The Changing Course of History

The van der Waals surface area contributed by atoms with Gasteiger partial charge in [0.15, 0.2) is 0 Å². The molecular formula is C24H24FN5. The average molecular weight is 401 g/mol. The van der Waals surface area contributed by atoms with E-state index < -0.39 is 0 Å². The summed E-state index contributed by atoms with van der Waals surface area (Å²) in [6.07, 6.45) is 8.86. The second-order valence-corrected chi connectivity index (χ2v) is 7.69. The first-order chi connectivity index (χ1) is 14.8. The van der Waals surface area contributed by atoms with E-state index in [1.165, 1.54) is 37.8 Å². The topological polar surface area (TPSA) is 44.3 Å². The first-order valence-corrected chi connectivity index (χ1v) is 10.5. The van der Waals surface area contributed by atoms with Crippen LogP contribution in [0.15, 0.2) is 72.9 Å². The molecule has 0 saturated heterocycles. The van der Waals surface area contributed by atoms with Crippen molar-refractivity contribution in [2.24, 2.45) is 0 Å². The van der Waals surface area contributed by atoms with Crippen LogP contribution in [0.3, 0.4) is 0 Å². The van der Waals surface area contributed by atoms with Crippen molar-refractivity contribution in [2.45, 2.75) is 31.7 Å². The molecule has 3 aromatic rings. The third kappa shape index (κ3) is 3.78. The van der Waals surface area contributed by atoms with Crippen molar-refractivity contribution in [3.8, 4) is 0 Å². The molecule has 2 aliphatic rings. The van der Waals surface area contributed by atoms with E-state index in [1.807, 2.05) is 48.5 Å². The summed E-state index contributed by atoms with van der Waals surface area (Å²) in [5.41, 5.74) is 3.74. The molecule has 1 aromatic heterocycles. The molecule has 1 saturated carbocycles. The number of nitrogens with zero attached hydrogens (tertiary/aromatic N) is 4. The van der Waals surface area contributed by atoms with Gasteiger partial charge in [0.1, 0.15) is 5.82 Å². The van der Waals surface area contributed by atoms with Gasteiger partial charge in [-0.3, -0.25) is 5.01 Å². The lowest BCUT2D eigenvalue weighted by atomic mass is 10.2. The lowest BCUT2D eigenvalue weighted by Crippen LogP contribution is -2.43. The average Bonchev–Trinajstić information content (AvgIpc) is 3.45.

IN CASE YOU missed it, golf is back. When contemporary pop stars are spotted on the fairways – guys like super-influencer Harry Styles, who spends part of his downtime on tours exploring local courses – you know millennials are following boomers, who’ve been keenly observing rockers like Alice Cooper and Bob Seger chasing birdies for decades. (Styles’ former One Direction band mate Niall Horan is also a keen golfer; he cofounded golf management company Modest! Golf in 2016.) Of course, cinema has a long and lively history with the game, from classics like the Dean Martin and Jerry Lewis vehicle The Caddy (1953) to Bill Murray in Caddyshack (1980), not to mention Adam Sandler’s inimitable Happy Gilmore and Kevin Costner’s Tin Cup (both, 1996), The Legend of Bagger Vance (2000) and The Greatest Game Ever Played with Shia LaBeouf (2005). Joining the canon is The Phantom of the Open, an absurdly charming, fact-based dramedy about Maurice Flitcroft, a British crane operator and family man who – despite no prior affinity or experience – posed as a professional golfer and gained entry to the British Open in 1976. He scored 121, the worst qualifying round in Open history, cementing his status as a folk hero and, briefly, an in-demand D-list celebrity, decades before social media made that a thing. The film, starring Mark Rylance, Sally Hawkins and Rhys Ifans, opens June 17, neatly prefacing the 150th edition of the Open Championship, slated for the “home of golf” at the Old Course in St. Andrews, Scotland, from July 10 to 17. As it happens, Styles, who is touring Europe this summer, has no shows booked on the Open’s opening and closing days. Coincidence? We shall see.